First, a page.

# Usage

- In Heapsort
- In Priority Queue
- Not the garbage collector storage (as provided by JVM)

# Definition

A binary Heap is an array object. We can view that array object as a near complete binary tree. A binary tree is said to be a complete binary tree when all the nodes except possibly for the leaves has two children.

The height of a node in a heap is defined as the number of edges on the longest simple downward path from the node to a leaf. For the element with value 22, the height is 3.

We define the height of the heap to be the height of its root. The height of heap in our example is 4.

## Parent Node

For any element in array with index *i*, the parent of the node is *i*/2

Let’s consider the fourth element of the array shown in Fig. 1. The index is shown in the first row while the values are shown in the second row.

Here, index or *i* is 4. The parent should be *i/2 or 4/2 = 2.*

As we can verify in the Fig. 2, parent of the element at fourth index is indeed element at second index.

## Left Child

For any element in array with index *i*, the left child of the node is 2 * *i.*

For element at fourth index, left child is the element at the eighth index which can be verified in the Fig. 2.

## Right Child

For any element in array with index *i*, the right child of the node is 2 * *i + 1.*

For element at fourth index, right child is the element at the ninth index which can be verified in the Fig. 2.

# Types

## Max Heap

In a max-heap, the max-heap property is that for every node *i* other than the root,

A[Parent(i)] >= A(i)

This essentially means that the largest element in a max-heap is stored at the root, and the subtree rooted at a node contains values no larger than that contained at the node itself.

## Min Heap

In a min-heap, the min-heap property is that for every node *i* other than the root,

A[Parent(i)] <= A(i)

This essentially means that the smallest element in a min-heap is stored at the root, and the subtree rooted at a node contains values larger or equal to that contained at the node itself.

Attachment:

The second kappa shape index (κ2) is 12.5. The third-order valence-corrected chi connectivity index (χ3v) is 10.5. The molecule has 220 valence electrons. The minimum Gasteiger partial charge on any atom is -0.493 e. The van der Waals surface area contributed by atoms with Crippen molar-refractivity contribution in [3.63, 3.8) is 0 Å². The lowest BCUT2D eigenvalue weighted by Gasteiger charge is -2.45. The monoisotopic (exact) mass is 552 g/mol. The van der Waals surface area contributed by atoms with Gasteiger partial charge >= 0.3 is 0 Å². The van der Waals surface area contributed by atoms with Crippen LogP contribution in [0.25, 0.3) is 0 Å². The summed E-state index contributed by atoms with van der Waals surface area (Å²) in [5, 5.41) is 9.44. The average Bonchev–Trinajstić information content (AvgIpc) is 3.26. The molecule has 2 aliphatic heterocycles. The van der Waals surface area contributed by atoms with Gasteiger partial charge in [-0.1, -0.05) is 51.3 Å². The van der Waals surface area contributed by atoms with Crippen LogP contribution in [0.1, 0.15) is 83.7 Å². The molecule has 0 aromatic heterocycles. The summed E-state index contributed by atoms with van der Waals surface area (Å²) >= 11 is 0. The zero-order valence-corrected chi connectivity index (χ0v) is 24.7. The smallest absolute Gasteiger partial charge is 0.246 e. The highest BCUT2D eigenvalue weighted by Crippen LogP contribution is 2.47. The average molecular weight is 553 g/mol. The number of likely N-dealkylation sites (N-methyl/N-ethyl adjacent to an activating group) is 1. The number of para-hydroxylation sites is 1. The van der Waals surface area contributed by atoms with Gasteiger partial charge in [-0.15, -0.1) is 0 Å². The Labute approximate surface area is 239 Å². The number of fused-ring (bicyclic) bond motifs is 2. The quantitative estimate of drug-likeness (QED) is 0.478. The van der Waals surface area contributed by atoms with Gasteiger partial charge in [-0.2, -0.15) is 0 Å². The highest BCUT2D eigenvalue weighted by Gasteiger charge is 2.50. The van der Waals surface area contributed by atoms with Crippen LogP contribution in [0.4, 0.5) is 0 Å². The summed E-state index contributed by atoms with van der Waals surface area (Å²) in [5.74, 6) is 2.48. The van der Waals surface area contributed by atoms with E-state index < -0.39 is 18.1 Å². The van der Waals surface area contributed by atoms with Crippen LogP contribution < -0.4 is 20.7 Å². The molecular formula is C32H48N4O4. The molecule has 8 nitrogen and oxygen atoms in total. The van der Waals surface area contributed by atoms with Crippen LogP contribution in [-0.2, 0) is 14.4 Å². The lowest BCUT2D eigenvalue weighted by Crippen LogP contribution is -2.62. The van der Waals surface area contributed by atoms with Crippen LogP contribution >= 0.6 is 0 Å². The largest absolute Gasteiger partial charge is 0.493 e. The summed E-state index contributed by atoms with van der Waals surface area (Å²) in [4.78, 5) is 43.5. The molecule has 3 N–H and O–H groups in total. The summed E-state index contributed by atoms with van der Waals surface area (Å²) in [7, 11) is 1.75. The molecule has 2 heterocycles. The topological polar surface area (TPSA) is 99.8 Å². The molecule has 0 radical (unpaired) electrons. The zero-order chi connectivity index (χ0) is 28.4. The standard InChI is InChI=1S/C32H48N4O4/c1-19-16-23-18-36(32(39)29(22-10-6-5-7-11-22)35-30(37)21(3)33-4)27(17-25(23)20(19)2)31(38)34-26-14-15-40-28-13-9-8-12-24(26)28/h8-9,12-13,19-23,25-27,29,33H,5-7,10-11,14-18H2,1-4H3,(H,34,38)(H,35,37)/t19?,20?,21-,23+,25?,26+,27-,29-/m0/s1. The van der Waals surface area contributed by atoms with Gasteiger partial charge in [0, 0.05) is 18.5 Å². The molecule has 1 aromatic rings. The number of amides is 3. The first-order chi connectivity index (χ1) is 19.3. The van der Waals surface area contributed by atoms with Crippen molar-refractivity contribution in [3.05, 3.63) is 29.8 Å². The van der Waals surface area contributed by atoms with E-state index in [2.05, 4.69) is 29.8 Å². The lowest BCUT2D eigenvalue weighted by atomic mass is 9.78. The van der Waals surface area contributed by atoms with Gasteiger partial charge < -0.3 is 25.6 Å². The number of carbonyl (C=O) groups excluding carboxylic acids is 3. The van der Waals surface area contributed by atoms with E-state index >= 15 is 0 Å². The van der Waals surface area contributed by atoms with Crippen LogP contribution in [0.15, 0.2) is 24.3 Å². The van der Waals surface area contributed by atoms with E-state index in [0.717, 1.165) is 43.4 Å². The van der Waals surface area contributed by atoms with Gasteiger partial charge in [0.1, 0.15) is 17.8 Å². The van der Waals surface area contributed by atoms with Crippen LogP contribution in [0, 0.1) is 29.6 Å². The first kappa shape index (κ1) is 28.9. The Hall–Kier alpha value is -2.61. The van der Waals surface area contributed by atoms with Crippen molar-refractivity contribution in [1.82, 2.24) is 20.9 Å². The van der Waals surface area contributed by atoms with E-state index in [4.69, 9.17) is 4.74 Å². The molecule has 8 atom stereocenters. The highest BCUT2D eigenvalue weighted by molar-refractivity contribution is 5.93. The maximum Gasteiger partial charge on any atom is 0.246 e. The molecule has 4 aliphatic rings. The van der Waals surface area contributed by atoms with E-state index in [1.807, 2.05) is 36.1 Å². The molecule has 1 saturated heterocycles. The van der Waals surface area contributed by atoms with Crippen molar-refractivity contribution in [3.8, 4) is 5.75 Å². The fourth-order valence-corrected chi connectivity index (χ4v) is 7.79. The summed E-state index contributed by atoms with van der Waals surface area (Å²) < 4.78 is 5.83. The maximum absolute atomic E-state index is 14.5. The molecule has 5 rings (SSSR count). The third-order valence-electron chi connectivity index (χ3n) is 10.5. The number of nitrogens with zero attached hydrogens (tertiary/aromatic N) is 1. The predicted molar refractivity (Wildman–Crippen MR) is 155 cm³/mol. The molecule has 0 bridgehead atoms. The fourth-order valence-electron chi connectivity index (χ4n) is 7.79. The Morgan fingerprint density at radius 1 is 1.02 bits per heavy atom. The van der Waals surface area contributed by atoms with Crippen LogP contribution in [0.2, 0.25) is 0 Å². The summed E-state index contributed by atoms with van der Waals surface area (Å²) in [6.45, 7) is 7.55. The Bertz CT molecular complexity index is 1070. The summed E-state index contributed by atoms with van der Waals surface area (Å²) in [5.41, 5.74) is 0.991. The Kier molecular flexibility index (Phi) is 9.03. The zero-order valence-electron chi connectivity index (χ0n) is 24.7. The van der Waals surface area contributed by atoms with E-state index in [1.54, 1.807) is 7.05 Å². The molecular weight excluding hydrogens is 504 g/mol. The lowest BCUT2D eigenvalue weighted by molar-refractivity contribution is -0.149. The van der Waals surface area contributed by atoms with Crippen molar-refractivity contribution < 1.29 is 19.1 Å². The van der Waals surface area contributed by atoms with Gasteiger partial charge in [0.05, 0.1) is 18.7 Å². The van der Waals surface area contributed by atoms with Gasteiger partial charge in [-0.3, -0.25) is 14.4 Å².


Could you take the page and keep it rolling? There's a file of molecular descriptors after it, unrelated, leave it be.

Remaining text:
# Heap Operation

## max_heapify

- Assume that the trees rooted at left(i) and right(i) are max-heaps
- If element A[i] violates the max-heap property, correct violation by “trickling” element A[i] down the tree, making the subtree rooted at index
*i*a max-heap

### Pseudocode

max-heapify(A,i){ | |

index_of_left_child = left(i); | |

index_of_right_child = right(i); | |

heap_size = number_of_elements_in_heap(A) | |

if((index_of_left_child <= heap_size) && (A[index_of_left_child] > A[i])) | |

largest = index_of_left_child | |

else | |

largest = i | |

if((index_of_right_child <= heap_size) && (A[index_of_right_child] > A[i])) | |

largest = index_of_right_child | |

if(i != largest) | |

exchange(A[i], A[largest]) | |

max-heapify(A,largest) |

### Time Complexity

O(log(n))

log(n) is also the height of the tree. Time complexity as O(log(n)) can also be seen as each level has to be accessed once.

## build_max_heap(A)

To build max heap out of an unordered array, we just need to call max_heapify for all elements.

We can safely start from *n/2 *to 1 as the elements from 1 to *n/2 *are leaves.

### Pseudocode

for i=n/2 downto 1 | |

do max_heapify(A, i) |

### Time Complexity

O(n)

max_heapify takes O(1) for nodes that are the level above the leaf nodes and O(*l*) for the elements that are *l* level up the leaf.

### Proof

## Further Resource:

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